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C++ Tutorial - Lesson 3: Constants

by John Kopp

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Welcome to EasyCPlusPlus.com's C++ tutorial. This lesson will teach you how to declare and use constants in C++. A constant is similar to a variable in the sense that it represents a memory location. It differs, as I sure you can guess, in that cannot be reassigned a new value after initialization. In general, constants are a useful feature that can prevent program bugs and logic errors. Unintended modifications are prevented from occurring. The compiler will catch attempts to reassign constants new values.

Defining Constants in C++
There are three techniques used to define constants in C++. The first technique comes from the C programming language. Constants may be defined using the preprocessor directive, #define. The preprocessor is a program that modifies your source file prior to compilation. Common preprocessor directives are #include, which is used to include additional code into your source file, #define, which is used to define a constant and #if/#endif, which can be used to conditionally determine which parts of your code will be compiled. The #define directive is used as follows.

#define pi 3.1415
#define id_no 12345

Wherever the constant appears in your source file, the preprocessor replaces it by its value. So, for instance, every "pi" in your source code will be replace by 3.1415. The compiler will only see the value 3.1415 in your code, not "pi". The problem with this technique is that the replacement is done lexically, without any type checking, without any bound checking and without any scope checking. Every "pi" is just replaced by its value. The technique is outdated, exists to support legacy code and should be avoided.

Const
The second technique is to use the keyword const when defining a variable. When used the compiler will catch attempts to modify variables that have been declared const.

const float pi = 3.1415;
const int id_no = 12345;

There are two main advantages over the first technique. First, the type of the constant is defined. "pi" is float. "id_no" is int. This allows some type checking by the compiler. Second, these constants are variables with a definite scope. The scope of a variable relates to parts of your program in which it is defined. Some variables may exist only in certain functions or in certain blocks of code. You may want to use "id_no" in one function and a completely unrelated "id_no" in your main program. Sorry if this is confusing, the scope of variables will be covered in a latter lesson. I had a chicken and egg type of problem and my solution was that the chicken is constant and the scope is an egg.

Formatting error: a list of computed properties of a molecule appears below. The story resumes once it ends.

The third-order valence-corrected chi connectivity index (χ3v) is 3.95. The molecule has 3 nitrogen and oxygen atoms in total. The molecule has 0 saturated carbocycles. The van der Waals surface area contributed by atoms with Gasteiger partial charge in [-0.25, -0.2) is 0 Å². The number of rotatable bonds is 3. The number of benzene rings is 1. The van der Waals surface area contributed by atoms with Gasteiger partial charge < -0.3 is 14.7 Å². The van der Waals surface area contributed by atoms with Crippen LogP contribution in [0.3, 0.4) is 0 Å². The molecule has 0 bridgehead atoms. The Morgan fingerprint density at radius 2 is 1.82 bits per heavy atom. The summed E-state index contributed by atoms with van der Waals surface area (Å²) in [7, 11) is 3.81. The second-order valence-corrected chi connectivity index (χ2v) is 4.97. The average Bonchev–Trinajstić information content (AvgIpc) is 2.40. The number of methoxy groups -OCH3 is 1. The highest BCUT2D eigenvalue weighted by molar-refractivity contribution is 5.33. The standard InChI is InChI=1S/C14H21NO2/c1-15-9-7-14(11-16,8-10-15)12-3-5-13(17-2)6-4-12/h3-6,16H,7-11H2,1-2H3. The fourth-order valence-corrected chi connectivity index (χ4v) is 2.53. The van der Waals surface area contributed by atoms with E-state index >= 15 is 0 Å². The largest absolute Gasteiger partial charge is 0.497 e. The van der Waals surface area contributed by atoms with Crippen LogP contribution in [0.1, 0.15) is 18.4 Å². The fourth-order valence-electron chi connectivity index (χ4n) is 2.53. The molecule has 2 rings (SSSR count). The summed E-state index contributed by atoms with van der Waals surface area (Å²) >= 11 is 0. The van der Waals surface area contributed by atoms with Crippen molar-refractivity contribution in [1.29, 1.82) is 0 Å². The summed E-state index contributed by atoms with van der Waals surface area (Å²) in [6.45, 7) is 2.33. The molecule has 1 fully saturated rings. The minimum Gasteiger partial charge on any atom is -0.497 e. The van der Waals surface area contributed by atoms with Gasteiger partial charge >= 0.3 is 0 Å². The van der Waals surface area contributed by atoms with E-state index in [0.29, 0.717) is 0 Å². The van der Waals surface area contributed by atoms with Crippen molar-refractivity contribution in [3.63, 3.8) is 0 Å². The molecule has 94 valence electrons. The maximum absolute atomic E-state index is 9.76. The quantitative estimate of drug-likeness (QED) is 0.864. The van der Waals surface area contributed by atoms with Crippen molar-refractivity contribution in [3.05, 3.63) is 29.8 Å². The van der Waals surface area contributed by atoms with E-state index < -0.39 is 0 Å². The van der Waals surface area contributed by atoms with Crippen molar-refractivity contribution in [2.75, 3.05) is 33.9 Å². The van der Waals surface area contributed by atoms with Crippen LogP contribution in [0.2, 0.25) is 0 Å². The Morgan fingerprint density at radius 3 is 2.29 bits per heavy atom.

Enumerations
The third technique is called enumeration. An enumeration defines a new type and limits the values of this type to a programmer defined set. For example:

enum COLOR { RED, BLUE, GREEN};
enum SHAPE {SQUARE, RECTANGLE, TRIANGLE, CIRCLE, ELLIPSE};

Each enumerated constant (sometimes called an enumerator) has an integer value. Unless specified, the first constant has a value of zero. The values increase by one for each additional constant in the enumeration. So, RED equals 0, BLUE equals 1, and GREEN = 2. SQUARE equals 0, RECTANGLE equals 1, TRIANGLE equals 2 and so forth. The values of each constant can also be specified.

enum SHAPE {SQUARE=5,RECTANGLE,TRIANGLE=17,CIRCLE,ELLIPSE};

Here, SQUARE equals 5, RECTANGLE equals 6, TRIANGLE equals 17, CIRCLE equals 18 and ELLIPSE equals 19. The advantage of enumerations is that if a variable is declared to be the type of an enumeration, it has a type and its values are limited and checked during compiling. Try compiling the below program. What error does it contain?

#include <iostream>
using namespace std;

int main()
{
     enum color {RED, GREEN, BLUE};
     color myColor = 5;

     if (myColor == RED) {
          cout << "hot" << endl;
     }
     if (myColor == BLUE) {
          cout << "cold" << endl;
     }
     if (myColor == GREEN) {
          cout << "Is not easy being" << endl;
     }

    return 0;
}


Corrected Program with explanation

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